“If you’re not familiar with Uber, you’ll likely soon be…”
At 1:35 p.m. last Thursday my friend Robert and I caught a Health Sciences Campus bus and were headed back to campus.
At 1:49 p.m. we received emails letting us know that Uber had gone live in Athens.
At 2:00 p.m. we ordered the first Uber ride in Athens.
At 2:08 p.m. a shiny, late model Toyota Camry pulled up, and we were whisked back to our house by Teresa, our driver, who just happened to be one of our neighbors.
At 2:20 p.m. we arrived at home and knew we’d never have to use other cabs in Athens again.
If you’re not familiar with Uber, you’ll likely soon be, since the smartphone-ordered ride service has taken cities from Atlanta to Dubai (over 200 total as of today) by storm.
Of course, wherever innovation is found, resistance will follow. Uber’s rise has been no different.
Due to Uber’s unique business model, it can offer quicker, better, and more convenient rides. In response, cabbies in cities across the globe have begun lobbying governments to regulate Uber in order to suffocate it. Germany is the latest to turn the screws, but it has happened all over. During the most recent session of the Georgia General assembly, I wrote about Rep. Allen Powell’s (R-Hartwell) failed crusade against ride-sharing services like Uber and Lyft. It seems that now that the bill has died, Uber feels comfortable expanding to more cities in Georgia than just Atlanta.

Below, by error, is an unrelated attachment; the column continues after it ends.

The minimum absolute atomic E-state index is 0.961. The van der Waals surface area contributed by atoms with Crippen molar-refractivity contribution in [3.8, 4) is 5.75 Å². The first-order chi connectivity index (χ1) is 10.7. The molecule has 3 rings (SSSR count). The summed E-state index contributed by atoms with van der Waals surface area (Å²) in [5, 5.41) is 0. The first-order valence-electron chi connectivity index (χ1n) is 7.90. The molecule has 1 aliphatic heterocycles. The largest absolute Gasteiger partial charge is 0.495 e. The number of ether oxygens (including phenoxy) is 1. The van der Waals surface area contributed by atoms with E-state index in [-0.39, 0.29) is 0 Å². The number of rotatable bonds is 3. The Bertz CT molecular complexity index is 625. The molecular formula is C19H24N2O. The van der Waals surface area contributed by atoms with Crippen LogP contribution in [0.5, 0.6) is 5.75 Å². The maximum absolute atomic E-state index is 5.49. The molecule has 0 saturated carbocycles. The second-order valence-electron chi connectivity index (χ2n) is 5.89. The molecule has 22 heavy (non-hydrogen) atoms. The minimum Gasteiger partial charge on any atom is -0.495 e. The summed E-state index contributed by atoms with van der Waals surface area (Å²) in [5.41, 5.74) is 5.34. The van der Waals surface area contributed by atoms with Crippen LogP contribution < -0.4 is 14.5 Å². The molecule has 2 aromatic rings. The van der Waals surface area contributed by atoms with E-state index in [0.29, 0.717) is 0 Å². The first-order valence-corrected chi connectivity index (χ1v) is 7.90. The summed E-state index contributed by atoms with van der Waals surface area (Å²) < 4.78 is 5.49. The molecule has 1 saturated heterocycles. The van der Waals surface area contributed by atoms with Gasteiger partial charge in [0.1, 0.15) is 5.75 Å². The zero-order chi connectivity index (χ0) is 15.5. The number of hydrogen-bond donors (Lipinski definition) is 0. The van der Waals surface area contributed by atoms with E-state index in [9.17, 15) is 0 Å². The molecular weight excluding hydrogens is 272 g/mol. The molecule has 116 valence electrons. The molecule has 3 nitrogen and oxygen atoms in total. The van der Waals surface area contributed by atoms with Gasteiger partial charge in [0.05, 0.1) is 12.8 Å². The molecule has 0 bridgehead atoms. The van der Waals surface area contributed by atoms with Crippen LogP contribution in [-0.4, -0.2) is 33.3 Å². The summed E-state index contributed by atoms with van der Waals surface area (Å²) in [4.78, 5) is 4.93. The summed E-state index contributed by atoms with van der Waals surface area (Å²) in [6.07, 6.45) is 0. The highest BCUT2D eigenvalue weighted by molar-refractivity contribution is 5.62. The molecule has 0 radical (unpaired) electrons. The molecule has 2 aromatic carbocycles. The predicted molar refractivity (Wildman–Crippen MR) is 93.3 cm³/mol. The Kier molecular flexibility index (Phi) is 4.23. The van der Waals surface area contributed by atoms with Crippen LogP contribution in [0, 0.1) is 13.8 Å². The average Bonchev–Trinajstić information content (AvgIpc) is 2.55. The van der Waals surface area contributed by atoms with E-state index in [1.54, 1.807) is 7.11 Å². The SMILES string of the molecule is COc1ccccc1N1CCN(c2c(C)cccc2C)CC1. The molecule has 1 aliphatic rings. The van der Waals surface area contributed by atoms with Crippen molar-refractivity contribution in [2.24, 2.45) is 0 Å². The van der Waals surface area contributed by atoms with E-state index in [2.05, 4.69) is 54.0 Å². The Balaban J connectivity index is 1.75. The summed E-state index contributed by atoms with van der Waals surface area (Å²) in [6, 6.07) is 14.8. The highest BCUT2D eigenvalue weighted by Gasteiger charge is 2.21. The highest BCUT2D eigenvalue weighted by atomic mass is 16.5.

That’s a win for everyone that lives — and plays — in Athens.
As every student knows, taxis in Athens are awful. Horrible, even. Drivers are almost completely unaccountable, they regularly take advantage of drunk students on pricing, and they smell like death (stains are assumed). The taxis charge a flat per-head rate, which means that a $6 ride home with five friends will cost $36 total. Add a tip and it’s even more.
To put that in perspective, the last time I was in D.C. five friends and I took an Uber town car from DC to Maryland, a seven mile trip, for $34. Considering that UberX, the lower cost alternative, is the only service currently available in Athens, taxis are going to find that Uber will give them stiff competition in the Classic City — though “surge pricing” may make the yellow dogs more competitive on busy days, such as gamedays.
The advantages that Uber has over conventional Athens taxis are considerable, though.
With Uber, you can order your car and forget about it until it arrives, instead of trying to flag down a driver on Broad Street at 2:05 a.m. along with all the other students pouring themselves out of Mags.
Additionally, Uber works entirely through the app, which is linked to your credit card. This is a vast improvement over traditional taxis that mandate cash-only transactions.
We’ll have to wait to see if Uber is successful against Athens taxis. Athens-Clarke County may attempt to put additional regulations onto the service at the insistence of the traditional taxis, or we may be lucky enough to see existing taxi services innovate in response to pressure from their new competitor.
For now, to paraphrase the ancient Chinese philosopher Laozi, “A journey of several miles begins by ordering an Uber.”
—Colin Daniels is a senior studying political science and public health
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